April 06, 2020 Feature

Federal Court Renews Hostility Toward Anti-SLAPP Laws

Fifth Circuit adds to split over procedural dismissal standards of anti-SLAPP laws

By Amy Mattson

Defendants who face lawsuits filed in retaliation for exercising their First Amendment rights may obtain a speedy dismissal under anti-SLAPP laws on the books in 30 states and the District of Columbia. The laws aim to prevent the use or abuse of strategic litigation against public participation (SLAPP) that would chill protected speech. But circuit courts are divided as to whether those laws apply in federal court.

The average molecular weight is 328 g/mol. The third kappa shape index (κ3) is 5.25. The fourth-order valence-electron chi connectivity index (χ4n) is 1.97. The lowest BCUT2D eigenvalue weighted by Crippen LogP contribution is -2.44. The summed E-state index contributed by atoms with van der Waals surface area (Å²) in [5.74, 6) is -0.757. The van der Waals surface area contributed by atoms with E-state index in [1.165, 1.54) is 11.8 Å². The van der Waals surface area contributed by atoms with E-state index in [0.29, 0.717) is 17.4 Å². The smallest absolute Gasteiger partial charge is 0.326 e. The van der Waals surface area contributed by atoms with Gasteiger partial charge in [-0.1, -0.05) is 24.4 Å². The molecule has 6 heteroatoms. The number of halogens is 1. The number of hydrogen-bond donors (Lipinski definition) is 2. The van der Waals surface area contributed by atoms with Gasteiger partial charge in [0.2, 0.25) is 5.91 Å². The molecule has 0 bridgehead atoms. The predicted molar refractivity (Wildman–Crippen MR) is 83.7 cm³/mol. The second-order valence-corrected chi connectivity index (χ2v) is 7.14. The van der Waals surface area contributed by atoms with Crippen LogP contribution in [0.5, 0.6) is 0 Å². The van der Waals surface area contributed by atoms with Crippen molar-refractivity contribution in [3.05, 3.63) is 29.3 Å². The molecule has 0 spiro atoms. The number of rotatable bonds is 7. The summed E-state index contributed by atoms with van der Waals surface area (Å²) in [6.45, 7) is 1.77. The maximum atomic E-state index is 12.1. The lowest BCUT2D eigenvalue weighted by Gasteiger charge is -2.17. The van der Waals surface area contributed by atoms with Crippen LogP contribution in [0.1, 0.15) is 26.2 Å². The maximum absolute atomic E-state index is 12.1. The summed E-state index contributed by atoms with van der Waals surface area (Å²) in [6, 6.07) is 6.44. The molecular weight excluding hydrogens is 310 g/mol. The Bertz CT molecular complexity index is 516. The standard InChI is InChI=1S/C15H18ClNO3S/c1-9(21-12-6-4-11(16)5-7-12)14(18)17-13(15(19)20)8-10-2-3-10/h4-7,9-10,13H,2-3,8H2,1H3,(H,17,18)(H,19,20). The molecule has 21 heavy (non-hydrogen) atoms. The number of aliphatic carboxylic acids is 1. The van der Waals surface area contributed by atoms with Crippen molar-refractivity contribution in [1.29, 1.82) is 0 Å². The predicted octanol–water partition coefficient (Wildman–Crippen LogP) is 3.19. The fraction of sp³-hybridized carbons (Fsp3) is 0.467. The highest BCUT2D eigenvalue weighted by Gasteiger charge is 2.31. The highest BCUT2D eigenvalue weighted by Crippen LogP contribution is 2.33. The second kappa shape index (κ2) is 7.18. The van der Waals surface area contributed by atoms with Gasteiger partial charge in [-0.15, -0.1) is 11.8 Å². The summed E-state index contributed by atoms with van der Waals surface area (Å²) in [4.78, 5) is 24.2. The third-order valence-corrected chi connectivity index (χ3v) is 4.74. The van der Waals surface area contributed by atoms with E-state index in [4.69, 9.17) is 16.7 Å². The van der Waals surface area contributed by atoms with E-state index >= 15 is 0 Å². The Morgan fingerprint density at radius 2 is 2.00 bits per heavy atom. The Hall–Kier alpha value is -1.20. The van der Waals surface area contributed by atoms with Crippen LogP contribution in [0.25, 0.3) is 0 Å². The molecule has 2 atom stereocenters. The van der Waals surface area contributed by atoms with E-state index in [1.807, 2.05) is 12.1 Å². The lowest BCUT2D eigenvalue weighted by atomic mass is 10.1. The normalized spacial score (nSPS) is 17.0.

The protections of the Texas Citizens Participation Act, Texas's state anti-SLAPP statute, are not available to litigants in federal diversity actions

The protections of the Texas Citizens Participation Act, Texas's state anti-SLAPP statute, are not available to litigants in federal diversity actions

Photo illustration by Elmarie Jara | Edited by Genuine Pyun | Getty Images

In Klocke v. Watson, a three-judge appellate panel unanimously held that the protections of the Texas Citizens Participation Act (TCPA), the Lone Star State’s anti-SLAPP statute, are not available to litigants in federal diversity actions. The U.S. Court of Appeals for the Fifth Circuit found the TCPA conflicts with Federal Rules of Civil Procedure 12 and 56 governing summary judgment and dismissal motions and therefore cannot be applied in federal court.

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